94% of all road accidents are caused by driver error, according to a 2015 study by the United States Department of Transportation. 41% of these accidents are related to “inattention, internal and external distractions, and inadequate surveillance” on the part of drivers, while “decision error” caused one third. This human error is the primary argument many people make when attempting to promote the more widespread use of autonomous vehicles, as well as pointing out that “the building blocks of driverless cars are on the road [already]”.
So driverless cars are allegedly for our own safety, and some parts of the world are already rolling them out on public roads. However, there have already been a number of autonomously-controlled vehicles which have caused crashes outside of test conditions, including the first pedestrian fatality, which led Uber to suspend its testing of such cars in four major North American cities.
Fully autonomous vehicles may arguably be the most widely-discussed high-tech vehicle safety measure, but they are not the most widely used. This is demonstrated by a recently compiled list of eleven mandatory EU vehicle safety features, including drowsiness detection, distraction recognition and a black-box style accident data recorder. These measures are set to be enforced in every new vehicle by 2021, the same year BMW believe they will have their fully self-driving cars fit for purpose.
But which path will the future of vehicle safety take in this clear fork in the road, and what predictions can we make based on the technology that is already available?
The most advanced automobile tech relies on human intervention
Regardless of how forward-thinking the technology, early efforts to keep our roads safe depend on constant human supervision in a capacity which has existed for many years, from CB radio check-ins to more advanced monitoring systems. Most commercial operations rely on telematics software which can, as noted by fleet management experts Movolytics, improve fleet safety by sending SMS or email alerts in real time to keep an eye on dangerous driving and “will even tell you if one of your drivers has travelled too long without a break”.
At present, driverless cars operate on a not dissimilar system; indeed, as part of the testing system for these vehicles, there needs to be a real person to take control in the event of anything going wrong. Popular Science magazine has noted the human error which has led to some of the previous fatal incidents involving self-driving vehicles, even pointing out that human intervention led to every accident during the testing phase of the Waymo cars.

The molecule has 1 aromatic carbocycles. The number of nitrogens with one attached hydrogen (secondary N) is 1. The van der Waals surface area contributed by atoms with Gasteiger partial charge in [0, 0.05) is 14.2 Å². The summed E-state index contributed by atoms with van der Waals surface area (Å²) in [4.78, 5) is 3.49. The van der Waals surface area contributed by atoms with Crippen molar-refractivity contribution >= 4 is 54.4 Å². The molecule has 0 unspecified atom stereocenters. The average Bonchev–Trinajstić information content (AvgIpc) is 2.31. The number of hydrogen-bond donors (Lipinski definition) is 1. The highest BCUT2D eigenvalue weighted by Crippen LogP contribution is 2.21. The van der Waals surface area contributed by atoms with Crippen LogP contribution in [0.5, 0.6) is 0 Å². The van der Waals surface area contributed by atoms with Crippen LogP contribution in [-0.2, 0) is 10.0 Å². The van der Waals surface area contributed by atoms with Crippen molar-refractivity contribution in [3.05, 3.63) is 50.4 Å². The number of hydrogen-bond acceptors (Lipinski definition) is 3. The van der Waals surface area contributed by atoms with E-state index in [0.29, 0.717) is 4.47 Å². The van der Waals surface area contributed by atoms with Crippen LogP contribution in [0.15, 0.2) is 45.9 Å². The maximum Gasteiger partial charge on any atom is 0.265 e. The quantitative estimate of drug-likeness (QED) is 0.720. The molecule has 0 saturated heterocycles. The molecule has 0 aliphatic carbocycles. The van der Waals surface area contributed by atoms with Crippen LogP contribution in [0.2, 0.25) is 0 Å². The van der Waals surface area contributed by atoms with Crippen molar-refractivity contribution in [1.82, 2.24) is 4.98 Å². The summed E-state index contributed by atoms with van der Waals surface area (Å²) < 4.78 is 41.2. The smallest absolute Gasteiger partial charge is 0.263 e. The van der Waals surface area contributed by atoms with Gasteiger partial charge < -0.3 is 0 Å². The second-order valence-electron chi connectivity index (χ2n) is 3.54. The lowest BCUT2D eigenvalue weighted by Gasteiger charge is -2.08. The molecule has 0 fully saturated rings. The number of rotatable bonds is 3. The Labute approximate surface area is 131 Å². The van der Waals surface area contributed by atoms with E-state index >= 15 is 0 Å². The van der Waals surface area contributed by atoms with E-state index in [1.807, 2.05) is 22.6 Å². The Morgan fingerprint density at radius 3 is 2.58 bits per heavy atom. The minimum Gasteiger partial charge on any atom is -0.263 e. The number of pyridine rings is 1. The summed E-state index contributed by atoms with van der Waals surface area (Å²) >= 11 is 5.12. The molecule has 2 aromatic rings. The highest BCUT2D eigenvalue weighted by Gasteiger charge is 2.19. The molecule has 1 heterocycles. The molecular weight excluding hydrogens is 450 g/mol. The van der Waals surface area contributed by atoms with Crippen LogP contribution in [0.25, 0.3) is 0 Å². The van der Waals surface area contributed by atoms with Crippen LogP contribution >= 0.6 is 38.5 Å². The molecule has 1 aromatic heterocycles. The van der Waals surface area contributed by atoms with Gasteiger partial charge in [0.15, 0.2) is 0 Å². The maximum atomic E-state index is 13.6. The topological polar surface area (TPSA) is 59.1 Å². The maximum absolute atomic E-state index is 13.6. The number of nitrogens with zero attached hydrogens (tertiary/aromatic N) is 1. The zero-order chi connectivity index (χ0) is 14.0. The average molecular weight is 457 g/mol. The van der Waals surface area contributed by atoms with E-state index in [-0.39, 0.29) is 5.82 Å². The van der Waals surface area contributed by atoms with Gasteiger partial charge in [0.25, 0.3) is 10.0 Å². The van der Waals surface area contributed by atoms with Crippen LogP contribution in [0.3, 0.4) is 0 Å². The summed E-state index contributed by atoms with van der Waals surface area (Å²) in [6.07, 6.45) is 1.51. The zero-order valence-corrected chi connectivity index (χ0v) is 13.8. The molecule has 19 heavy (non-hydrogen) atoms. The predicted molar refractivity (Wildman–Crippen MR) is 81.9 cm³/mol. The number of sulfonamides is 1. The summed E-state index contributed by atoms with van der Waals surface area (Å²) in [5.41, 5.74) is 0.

Furthermore, a troubling survey of drivers conducted earlier this year noted that only 35% of those asked would actually “do nothing but operate [the] car” if they were behind the wheel of an automated vehicle. Other respondents noted that they would make calls (45%), eat (42%) and sleep (19%) while 7% claimed that they would “romance” while their car did the hard work.
Basic road safety tech is more effective than you might think
Despite all of the promised whistles and bells offered by these new systems, their widespread use is still some years in the making. Some of the more safety-centric features of Tesla’s autopilot cars were ultimately scrapped due to cost, particularly relating to attention monitoring systems which would either “track a driver’s eyes or add more sensors to the steering wheel”.
So where does that leave drivers in the here and now? Well, the telematics software currently utilised by commercial vehicles could find itself adapted to the average car. CNN has reported that smartphone data—specifically from its “GPS, accelerometer and gyroscope”—can be triangulated to provide a comprehensive report on road safety. This is of major interest to some insurers, who are not currently pledging to raise premiums on those drivers whose reports show poor practice, but are actually lowering them for handing over this information in the first place.
Meanwhile, existing road safety technology has already proven to reduce fatal incidents on roads in the first place. These range from ignition interlocks, an internal breathalyser system which has been tested in four US states and led to a 66% reduction in repeat offences, to backup cameras. These have become legal requirements in all new cars in the United States, and are another measure previously used by commercial heavy goods vehicles.
However, ultimately, the roads are only as safe as the drivers on them; taking the driver out of the equation altogether is still too risky a move at present. Just because the person behind the wheel isn’t completely responsible for controlling the car, that doesn’t mean they have forfeited any responsibility for their vehicle’s safety altogether. The most crucial measure for the future of road safety is to strike the right balance between man and machine, and driving this message home in the minds of motorists is something that even the smartest technology can’t ensure will stick.